August 28, 2007
Pop/Rock, Alternative/Indie Rock, Americana, Rock & Roll, Adult Alternative Pop/Rock, Jam Bands, Roots Rock

Album Review

If it wasn't always clear on earlier albums, the brilliantly played and thoughtfully written Street Symphony sweeps away any doubts: the Subdudes aren't just stellar musicians of the swampy jazz-rock-blues New Orleans persuasion, as they've come to be known. They're also a group of guys whose working-class roots run as definitively, and maybe as deeply, as Bruce Springsteen's. Few bands give up the grit with this much conviction and skill: while the Katrina-themed "Poor Man's Paradise" delivers listeners straight to a Crescent City dock where a world-weary man and his dog get by on beer and scratches behind the ear, "Work Clothes" celebrates, in a genuinely joyful way, the subversive thrill of playing hooky for a day of fishing. And then there's all that soul. Tracks like "Brother Man" and "I'm Your Town" come off as blue-state anthems wrapped in a blue collar, but they're no less beautiful or multi-dimensional for it. In fact, plainspoken poetry this rich and robustly played lingers in a way that's pretty close to magical, revealing layers of truth that seem to get louder with each listen.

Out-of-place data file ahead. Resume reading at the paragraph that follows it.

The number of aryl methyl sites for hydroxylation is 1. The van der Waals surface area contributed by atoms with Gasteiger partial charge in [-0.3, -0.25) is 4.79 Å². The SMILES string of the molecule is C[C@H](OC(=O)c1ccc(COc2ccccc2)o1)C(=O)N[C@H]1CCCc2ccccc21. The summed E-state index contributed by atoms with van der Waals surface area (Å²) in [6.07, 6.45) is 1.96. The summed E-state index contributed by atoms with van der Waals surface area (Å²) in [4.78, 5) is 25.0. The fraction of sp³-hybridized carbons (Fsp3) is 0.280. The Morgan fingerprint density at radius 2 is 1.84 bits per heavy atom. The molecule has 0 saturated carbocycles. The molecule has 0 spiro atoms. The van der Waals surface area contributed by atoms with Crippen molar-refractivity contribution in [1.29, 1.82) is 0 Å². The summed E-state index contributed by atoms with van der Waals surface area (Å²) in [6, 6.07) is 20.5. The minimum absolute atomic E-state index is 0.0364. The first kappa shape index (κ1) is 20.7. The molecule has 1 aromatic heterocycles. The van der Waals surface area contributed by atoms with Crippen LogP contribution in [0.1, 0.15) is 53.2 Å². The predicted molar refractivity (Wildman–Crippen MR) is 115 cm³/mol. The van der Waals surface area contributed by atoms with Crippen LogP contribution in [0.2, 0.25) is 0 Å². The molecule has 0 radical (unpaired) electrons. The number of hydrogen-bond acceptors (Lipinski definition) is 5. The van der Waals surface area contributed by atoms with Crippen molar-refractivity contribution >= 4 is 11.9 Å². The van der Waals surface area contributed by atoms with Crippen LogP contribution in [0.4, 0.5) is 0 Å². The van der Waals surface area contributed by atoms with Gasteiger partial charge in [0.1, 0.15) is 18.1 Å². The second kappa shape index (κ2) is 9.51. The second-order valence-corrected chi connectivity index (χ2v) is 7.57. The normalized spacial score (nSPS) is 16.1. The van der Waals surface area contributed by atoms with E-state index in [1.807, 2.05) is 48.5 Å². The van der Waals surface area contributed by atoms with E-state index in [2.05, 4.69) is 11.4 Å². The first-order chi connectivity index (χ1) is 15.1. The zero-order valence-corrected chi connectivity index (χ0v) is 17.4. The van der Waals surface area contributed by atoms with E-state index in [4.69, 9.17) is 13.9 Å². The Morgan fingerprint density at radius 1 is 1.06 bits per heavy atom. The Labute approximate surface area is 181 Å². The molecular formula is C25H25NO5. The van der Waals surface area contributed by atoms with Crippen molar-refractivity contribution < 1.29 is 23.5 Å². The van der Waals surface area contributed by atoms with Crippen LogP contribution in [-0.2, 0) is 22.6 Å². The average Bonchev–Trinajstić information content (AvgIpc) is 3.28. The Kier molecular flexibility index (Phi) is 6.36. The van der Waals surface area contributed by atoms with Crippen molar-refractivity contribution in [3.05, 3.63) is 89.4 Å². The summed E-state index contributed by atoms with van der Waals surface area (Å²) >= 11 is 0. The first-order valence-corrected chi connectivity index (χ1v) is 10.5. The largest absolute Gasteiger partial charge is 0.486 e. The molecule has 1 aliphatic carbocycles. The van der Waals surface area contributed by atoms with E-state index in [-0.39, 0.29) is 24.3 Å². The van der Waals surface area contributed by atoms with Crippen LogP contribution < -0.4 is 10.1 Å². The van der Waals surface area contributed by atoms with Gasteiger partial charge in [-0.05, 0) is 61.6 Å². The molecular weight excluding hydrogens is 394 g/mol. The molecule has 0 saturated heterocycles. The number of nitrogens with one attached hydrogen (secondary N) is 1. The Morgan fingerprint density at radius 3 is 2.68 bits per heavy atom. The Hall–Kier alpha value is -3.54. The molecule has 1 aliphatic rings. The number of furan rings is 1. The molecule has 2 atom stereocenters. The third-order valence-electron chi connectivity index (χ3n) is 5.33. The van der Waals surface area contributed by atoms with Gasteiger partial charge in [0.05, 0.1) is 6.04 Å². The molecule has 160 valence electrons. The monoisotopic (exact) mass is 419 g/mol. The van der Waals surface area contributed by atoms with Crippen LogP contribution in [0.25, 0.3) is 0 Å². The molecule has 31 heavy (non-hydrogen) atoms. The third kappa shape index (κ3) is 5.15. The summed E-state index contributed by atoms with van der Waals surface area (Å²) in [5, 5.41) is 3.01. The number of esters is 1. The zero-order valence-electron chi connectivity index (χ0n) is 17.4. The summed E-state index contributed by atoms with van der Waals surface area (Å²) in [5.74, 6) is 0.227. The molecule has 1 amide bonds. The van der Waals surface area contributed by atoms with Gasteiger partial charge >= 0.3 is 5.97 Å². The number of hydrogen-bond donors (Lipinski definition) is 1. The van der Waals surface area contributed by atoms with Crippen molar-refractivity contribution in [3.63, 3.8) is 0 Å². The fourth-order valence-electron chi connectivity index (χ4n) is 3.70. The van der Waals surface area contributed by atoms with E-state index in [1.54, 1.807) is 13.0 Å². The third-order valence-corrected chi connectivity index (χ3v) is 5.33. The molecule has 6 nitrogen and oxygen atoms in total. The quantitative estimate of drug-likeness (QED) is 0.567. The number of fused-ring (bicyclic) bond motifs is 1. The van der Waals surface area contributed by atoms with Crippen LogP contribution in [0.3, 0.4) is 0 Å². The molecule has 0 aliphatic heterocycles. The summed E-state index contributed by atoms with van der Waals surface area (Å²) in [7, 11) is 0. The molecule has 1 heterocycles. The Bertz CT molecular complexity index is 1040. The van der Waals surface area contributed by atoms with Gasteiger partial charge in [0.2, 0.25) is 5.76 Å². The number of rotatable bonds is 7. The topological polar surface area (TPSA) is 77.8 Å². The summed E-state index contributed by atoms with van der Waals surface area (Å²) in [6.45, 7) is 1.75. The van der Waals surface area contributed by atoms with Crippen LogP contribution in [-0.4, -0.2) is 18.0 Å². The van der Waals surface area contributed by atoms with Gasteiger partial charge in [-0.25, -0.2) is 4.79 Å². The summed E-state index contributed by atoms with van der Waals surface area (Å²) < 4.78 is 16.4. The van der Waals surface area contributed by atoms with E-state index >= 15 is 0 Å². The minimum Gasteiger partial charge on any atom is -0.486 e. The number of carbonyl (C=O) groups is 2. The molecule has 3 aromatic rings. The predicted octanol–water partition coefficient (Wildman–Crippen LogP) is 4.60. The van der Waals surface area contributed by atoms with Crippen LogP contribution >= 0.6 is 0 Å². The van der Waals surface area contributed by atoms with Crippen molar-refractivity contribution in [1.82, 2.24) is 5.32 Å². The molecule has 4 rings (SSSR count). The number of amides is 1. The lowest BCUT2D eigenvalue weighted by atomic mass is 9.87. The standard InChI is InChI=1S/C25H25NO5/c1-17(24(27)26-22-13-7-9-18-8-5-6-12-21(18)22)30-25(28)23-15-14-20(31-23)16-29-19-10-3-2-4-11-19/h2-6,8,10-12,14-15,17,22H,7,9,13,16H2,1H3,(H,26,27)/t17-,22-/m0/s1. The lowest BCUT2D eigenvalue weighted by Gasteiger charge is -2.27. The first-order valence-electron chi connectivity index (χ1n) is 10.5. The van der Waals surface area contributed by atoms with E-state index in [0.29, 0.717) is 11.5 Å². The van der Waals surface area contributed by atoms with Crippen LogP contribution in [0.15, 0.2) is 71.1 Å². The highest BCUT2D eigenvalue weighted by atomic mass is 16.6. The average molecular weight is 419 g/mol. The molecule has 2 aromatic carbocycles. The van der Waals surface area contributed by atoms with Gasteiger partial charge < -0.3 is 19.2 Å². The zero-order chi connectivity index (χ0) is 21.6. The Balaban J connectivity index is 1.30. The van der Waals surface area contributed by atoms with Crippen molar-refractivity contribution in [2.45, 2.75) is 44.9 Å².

Tammy La Gorce, Rovi

Track Listing

  1. Fountain of Youth
  2. Poor Man's Paradise
  3. Stranger
  4. Thorn in Her Side
  5. No Man
  6. Fair Weather Friend
  7. Brother Man
  8. Half of the Story
  9. Work Clothes
  10. Absolutely
  11. I'm Your Town
  12. Street Symphony
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